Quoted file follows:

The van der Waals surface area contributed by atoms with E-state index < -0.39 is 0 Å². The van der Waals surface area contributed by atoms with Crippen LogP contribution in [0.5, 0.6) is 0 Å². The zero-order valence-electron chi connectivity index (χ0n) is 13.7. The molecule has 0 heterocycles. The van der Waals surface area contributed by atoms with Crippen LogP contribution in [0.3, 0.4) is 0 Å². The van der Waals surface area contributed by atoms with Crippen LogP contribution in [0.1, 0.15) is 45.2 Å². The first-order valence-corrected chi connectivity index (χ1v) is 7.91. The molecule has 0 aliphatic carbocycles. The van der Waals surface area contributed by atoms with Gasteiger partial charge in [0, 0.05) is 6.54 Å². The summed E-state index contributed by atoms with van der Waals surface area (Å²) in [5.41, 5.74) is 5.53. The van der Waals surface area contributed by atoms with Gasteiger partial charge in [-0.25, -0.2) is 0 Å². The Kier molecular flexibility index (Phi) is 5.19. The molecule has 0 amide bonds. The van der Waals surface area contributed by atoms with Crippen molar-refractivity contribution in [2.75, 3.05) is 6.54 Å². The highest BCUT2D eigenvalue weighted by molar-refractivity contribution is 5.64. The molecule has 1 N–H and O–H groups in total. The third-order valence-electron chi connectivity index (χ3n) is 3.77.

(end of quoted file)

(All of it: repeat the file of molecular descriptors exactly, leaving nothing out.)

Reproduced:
The van der Waals surface area contributed by atoms with E-state index < -0.39 is 0 Å². The van der Waals surface area contributed by atoms with Crippen LogP contribution in [0.5, 0.6) is 0 Å². The zero-order valence-electron chi connectivity index (χ0n) is 13.7. The molecule has 0 heterocycles. The van der Waals surface area contributed by atoms with Crippen LogP contribution in [0.3, 0.4) is 0 Å². The van der Waals surface area contributed by atoms with Crippen LogP contribution in [0.1, 0.15) is 45.2 Å². The first-order valence-corrected chi connectivity index (χ1v) is 7.91. The molecule has 0 aliphatic carbocycles. The van der Waals surface area contributed by atoms with Gasteiger partial charge in [0, 0.05) is 6.54 Å². The summed E-state index contributed by atoms with van der Waals surface area (Å²) in [5.41, 5.74) is 5.53. The van der Waals surface area contributed by atoms with Gasteiger partial charge in [-0.25, -0.2) is 0 Å². The Kier molecular flexibility index (Phi) is 5.19. The molecule has 0 amide bonds. The van der Waals surface area contributed by atoms with Crippen molar-refractivity contribution in [2.75, 3.05) is 6.54 Å². The highest BCUT2D eigenvalue weighted by molar-refractivity contribution is 5.64. The molecule has 1 N–H and O–H groups in total. The third-order valence-electron chi connectivity index (χ3n) is 3.77.